Language takes an astonishing variety of forms across the world—to such a huge extent that a long-standing debate rages around the question of whether all languages have even a single property in common. Well, there’s a new candidate for the elusive title of “language universal” according to a paper in this week’s issue of PNAS. All languages, the authors say, self-organise in such a way that related concepts stay as close together as possible within a sentence, making it easier to piece together the overall meaning. [...]A lot has been written about a tendency in languages to place words with a close syntactic relationship as closely together as possible. Richard Futrell, Kyle Mahowald, and Edward Gibson at MIT were interested in whether all languages might use this as a technique to make sentences easier to understand.The idea is that when sentences bundle related concepts in proximity, it puts less of a strain on working memory. For example, adjectives (like “old”) belong with the nouns that they modify (like “lady”), so it’s easier to understand the whole concept of “old lady” if the words appear close together in a sentence.
The original research:
Large-scale evidence of dependency length minimization in 37 languages
Richard Futrell, Kyle Mahowald, and Edward Gibson
PNAS August 18, 2015 vol. 112 no. 33 10336-10341
We provide the first large-scale, quantitative, cross-linguistic evidence for a universal syntactic property of languages: that dependency lengths are shorter than chance. Our work supports long-standing ideas that speakers prefer word orders with short dependency lengths and that languages do not enforce word orders with long dependency lengths. Dependency length minimization is well motivated because it allows for more efficient parsing and generation of natural language. Over the last 20 y, the hypothesis of a pressure to minimize dependency length has been invoked to explain many of the most striking recurring properties of languages. Our broad-coverage findings support those explanations.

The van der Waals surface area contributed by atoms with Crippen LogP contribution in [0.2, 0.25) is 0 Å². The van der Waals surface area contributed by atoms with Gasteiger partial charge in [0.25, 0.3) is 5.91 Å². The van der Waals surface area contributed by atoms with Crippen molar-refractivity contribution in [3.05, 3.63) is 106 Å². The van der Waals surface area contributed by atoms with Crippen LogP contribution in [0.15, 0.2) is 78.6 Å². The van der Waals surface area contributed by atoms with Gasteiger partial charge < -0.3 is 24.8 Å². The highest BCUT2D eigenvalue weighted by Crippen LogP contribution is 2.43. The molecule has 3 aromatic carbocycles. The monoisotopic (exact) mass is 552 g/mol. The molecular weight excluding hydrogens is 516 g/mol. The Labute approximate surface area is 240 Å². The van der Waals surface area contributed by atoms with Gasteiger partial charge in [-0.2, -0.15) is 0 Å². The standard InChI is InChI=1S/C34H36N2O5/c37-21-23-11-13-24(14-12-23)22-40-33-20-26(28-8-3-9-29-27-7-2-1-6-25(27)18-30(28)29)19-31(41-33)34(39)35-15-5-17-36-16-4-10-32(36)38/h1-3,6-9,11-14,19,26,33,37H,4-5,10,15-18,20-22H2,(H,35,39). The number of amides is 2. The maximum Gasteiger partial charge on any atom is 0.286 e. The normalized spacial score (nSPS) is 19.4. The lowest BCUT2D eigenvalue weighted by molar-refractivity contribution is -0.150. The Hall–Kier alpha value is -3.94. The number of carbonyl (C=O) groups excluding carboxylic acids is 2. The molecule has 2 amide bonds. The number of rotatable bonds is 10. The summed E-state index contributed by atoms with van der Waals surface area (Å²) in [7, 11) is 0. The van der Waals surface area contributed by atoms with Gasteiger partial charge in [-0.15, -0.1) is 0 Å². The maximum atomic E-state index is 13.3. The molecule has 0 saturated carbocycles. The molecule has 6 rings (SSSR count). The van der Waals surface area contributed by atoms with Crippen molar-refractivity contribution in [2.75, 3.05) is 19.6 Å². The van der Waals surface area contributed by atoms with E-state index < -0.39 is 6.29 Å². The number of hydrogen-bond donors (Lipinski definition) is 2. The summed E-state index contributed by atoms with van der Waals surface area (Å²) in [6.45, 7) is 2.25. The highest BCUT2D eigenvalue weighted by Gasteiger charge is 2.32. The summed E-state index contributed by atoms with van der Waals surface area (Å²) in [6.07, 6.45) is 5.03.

Explaining the variation between human languages and the constraints on that variation is a core goal of linguistics. In the last 20 y, it has been claimed that many striking universals of cross-linguistic variation follow from a hypothetical principle that dependency length—the distance between syntactically related words in a sentence—is minimized. Various models of human sentence production and comprehension predict that long dependencies are difficult or inefficient to process; minimizing dependency length thus enables effective communication without incurring processing difficulty. However, despite widespread application of this idea in theoretical, empirical, and practical work, there is not yet large-scale evidence that dependency length is actually minimized in real utterances across many languages; previous work has focused either on a small number of languages or on limited kinds of data about each language. Here, using parsed corpora of 37 diverse languages, we show that overall dependency lengths for all languages are shorter than conservative random baselines. The results strongly suggest that dependency length minimization is a universal quantitative property of human languages and support explanations of linguistic variation in terms of general properties of human information processing.